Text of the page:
From: Tony Smith <fsmith@pegasus.cau.edu>
ReplyTo: fsmith@pegasus.cau.edu
MIMEVersion: 1.0
To: sgoodf@oeonline.com
Subject: more careful calculation
Status: R
More careful calculation seems so far to show that the
Apex circle interesects the ground level at a point
about 200 cubits away
from the ground level vanishing point of the base corners.
That is trying to take into account the base elevations of the 3
pyramids,
and using the middle pyramid base level as ground level.
I am going to work some more and check these results,
but for now it looks like my preliminary guesses did not
work out, and that John Legon was right.
I hope he gets internet access and email soon.
Communication by snailmail is very slow.
Thanks for the ideas, which are fun and interesting
even though my initial guesses seem to be wrong.
Tony 10 May 96
>From pegasus.cau.edu!fsmith Sat May 11 11:58:12 1996
Date: Sat, 11 May 1996 12:01:50 0400
From: Tony Smith <fsmith@pegasus.cau.edu>
ReplyTo: fsmith@pegasus.cau.edu
MIMEVersion: 1.0
To: sgoodf@oeonline.com
Subject: apex again
Status: R
There is a way to make the apex vanishing point work,
using a slightly different point of view.
Why were the pyramids built with a Golden proportion?
So that they each "squared the circle",
that is,
the total circumference of the base is
the circumference of a circle whose radius is
the height of the pyramid.
So, what you should do is to take a sphere whose
center is the center of the base of the pyramid
and whose radius is the height of the pyramid.
The top of the sphere is then the apex of the pyramid.
Then, instead of running your perspective circle curves
through the corners of the square base,
(which John Legon shows is inconsistent with a
perspective circle through the center, or apex projected to the
ground)
you should run your perspective circle curves through:
1. the center of the sphere, which is also the center of the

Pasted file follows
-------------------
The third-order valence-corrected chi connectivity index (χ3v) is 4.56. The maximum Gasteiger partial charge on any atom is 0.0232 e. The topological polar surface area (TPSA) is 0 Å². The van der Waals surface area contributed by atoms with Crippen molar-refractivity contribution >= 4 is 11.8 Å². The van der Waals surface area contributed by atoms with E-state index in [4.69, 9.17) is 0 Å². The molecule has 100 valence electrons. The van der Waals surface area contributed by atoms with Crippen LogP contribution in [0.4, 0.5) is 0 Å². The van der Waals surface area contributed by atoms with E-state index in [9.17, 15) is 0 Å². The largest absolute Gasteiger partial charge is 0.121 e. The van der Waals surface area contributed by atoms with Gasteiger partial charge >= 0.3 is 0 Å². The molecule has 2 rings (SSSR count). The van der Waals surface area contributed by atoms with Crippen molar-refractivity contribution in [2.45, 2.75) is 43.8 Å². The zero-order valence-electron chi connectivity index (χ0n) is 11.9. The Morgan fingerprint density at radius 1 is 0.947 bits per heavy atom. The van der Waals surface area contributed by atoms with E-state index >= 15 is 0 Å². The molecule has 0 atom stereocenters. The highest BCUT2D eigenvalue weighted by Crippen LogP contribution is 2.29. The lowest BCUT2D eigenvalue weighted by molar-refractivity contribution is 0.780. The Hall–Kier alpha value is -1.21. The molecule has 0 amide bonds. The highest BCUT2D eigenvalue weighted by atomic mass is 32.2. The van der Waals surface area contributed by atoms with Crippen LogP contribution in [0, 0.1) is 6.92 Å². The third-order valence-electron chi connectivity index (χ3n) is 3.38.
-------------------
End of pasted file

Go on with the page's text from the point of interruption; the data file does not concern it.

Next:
equatorial circle at ground level, which is also
the apex projected to the ground;
2. the outer perspective circle should be tangent to the
outside of the equatorial circle of the sphere of each pyramid;
3. the inner perspective circle should be tangent to the
inside of the equatorial circle of the sphere of each pyramid.
I think that this guarantees that all three perspective circles will
meet at the same vanishing point, at least if you project
everything to one ground level and ignore elevation.
I will think about whether elevation should be considered.
Maybe so, because it is there.
Maybe not, because the distance to the stars is not usually
considered in a star map. The patterns are just projected flat.
Same with most earth geographic maps.
What this point of view does,
is take the square base, ignore its corners,
and round it to a circle, and use the circle,
which is what the builders seemed to want you to do
by using the Golden ratio design.
The problem with the original way of doing the vanishing point
was not the apex (it is correct) but was the use of corners
of the square instead of tangents to the circle that
was squared by the square.
This vanishing point will be a little different from the
corner one calculated by John Legon. Maybe he could do
some accurate calculations from this point of view,
if he finds it interesting.
I like the vanishing point idea.
One interesting speculative thing:
if you use it with my star pattern (Vela X, Sirius, Betelgeuse)
for the pyramids, you would get another point (not seen when
the pyramids were built, because no monument is there).
That point is roughly in the Milky Way to the north of
Betelgeuse, which is roughly where the Crab Nebula pulsar
is located. It was a supernova that exploded about 7,500 years ago,
but is about 6,500 light years away, and was not seen on
Earth until about 1,000 years ago, on 4 July 1054 AD,
and therefore it also not seen when the pyramids were built.
(I will again check my rough estimates, which
as you know can be wrong.)
Tony 11 May 96